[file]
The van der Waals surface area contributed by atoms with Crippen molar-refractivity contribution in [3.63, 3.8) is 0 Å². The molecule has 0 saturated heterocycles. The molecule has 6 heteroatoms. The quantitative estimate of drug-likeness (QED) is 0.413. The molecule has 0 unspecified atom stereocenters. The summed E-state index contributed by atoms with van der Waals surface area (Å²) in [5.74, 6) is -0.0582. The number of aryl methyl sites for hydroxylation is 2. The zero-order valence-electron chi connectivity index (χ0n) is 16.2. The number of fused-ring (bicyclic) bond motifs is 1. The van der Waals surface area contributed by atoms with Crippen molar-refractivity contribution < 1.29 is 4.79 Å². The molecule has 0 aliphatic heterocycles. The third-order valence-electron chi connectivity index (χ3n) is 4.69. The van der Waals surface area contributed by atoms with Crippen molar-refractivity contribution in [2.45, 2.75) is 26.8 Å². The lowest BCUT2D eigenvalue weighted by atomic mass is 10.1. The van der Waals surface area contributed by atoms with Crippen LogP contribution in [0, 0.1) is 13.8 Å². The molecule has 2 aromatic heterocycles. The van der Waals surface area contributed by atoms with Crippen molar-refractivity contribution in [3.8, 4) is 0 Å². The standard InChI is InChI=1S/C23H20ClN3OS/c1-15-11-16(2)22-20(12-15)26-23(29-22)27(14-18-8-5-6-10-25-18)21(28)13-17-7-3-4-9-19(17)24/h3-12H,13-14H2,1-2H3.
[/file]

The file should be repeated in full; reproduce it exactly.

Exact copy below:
The van der Waals surface area contributed by atoms with Crippen molar-refractivity contribution in [3.63, 3.8) is 0 Å². The molecule has 0 saturated heterocycles. The molecule has 6 heteroatoms. The quantitative estimate of drug-likeness (QED) is 0.413. The molecule has 0 unspecified atom stereocenters. The summed E-state index contributed by atoms with van der Waals surface area (Å²) in [5.74, 6) is -0.0582. The number of aryl methyl sites for hydroxylation is 2. The zero-order valence-electron chi connectivity index (χ0n) is 16.2. The number of fused-ring (bicyclic) bond motifs is 1. The van der Waals surface area contributed by atoms with Crippen molar-refractivity contribution < 1.29 is 4.79 Å². The molecule has 0 aliphatic heterocycles. The third-order valence-electron chi connectivity index (χ3n) is 4.69. The van der Waals surface area contributed by atoms with Crippen molar-refractivity contribution in [2.45, 2.75) is 26.8 Å². The lowest BCUT2D eigenvalue weighted by atomic mass is 10.1. The van der Waals surface area contributed by atoms with Crippen LogP contribution in [0, 0.1) is 13.8 Å². The molecule has 2 aromatic heterocycles. The van der Waals surface area contributed by atoms with Crippen molar-refractivity contribution in [3.8, 4) is 0 Å². The standard InChI is InChI=1S/C23H20ClN3OS/c1-15-11-16(2)22-20(12-15)26-23(29-22)27(14-18-8-5-6-10-25-18)21(28)13-17-7-3-4-9-19(17)24/h3-12H,13-14H2,1-2H3.